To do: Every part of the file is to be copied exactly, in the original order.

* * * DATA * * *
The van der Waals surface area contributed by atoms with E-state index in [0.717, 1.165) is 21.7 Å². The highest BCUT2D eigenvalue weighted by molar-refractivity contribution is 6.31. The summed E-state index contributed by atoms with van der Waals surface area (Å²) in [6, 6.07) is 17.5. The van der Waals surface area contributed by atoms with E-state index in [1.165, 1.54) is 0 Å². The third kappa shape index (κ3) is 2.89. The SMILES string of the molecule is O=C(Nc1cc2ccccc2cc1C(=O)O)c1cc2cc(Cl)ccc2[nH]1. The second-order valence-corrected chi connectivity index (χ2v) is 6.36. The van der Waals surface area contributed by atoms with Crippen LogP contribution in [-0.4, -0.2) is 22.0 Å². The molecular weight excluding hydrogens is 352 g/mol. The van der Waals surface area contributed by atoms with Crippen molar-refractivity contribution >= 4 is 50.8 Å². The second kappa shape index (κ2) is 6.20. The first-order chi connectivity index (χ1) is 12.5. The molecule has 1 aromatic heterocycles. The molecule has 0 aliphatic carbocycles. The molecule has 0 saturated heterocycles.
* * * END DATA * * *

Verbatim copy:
The van der Waals surface area contributed by atoms with E-state index in [0.717, 1.165) is 21.7 Å². The highest BCUT2D eigenvalue weighted by molar-refractivity contribution is 6.31. The summed E-state index contributed by atoms with van der Waals surface area (Å²) in [6, 6.07) is 17.5. The van der Waals surface area contributed by atoms with E-state index in [1.165, 1.54) is 0 Å². The third kappa shape index (κ3) is 2.89. The SMILES string of the molecule is O=C(Nc1cc2ccccc2cc1C(=O)O)c1cc2cc(Cl)ccc2[nH]1. The second-order valence-corrected chi connectivity index (χ2v) is 6.36. The van der Waals surface area contributed by atoms with Crippen LogP contribution in [-0.4, -0.2) is 22.0 Å². The molecular weight excluding hydrogens is 352 g/mol. The van der Waals surface area contributed by atoms with Crippen molar-refractivity contribution >= 4 is 50.8 Å². The second kappa shape index (κ2) is 6.20. The first-order chi connectivity index (χ1) is 12.5. The molecule has 1 aromatic heterocycles. The molecule has 0 aliphatic carbocycles. The molecule has 0 saturated heterocycles.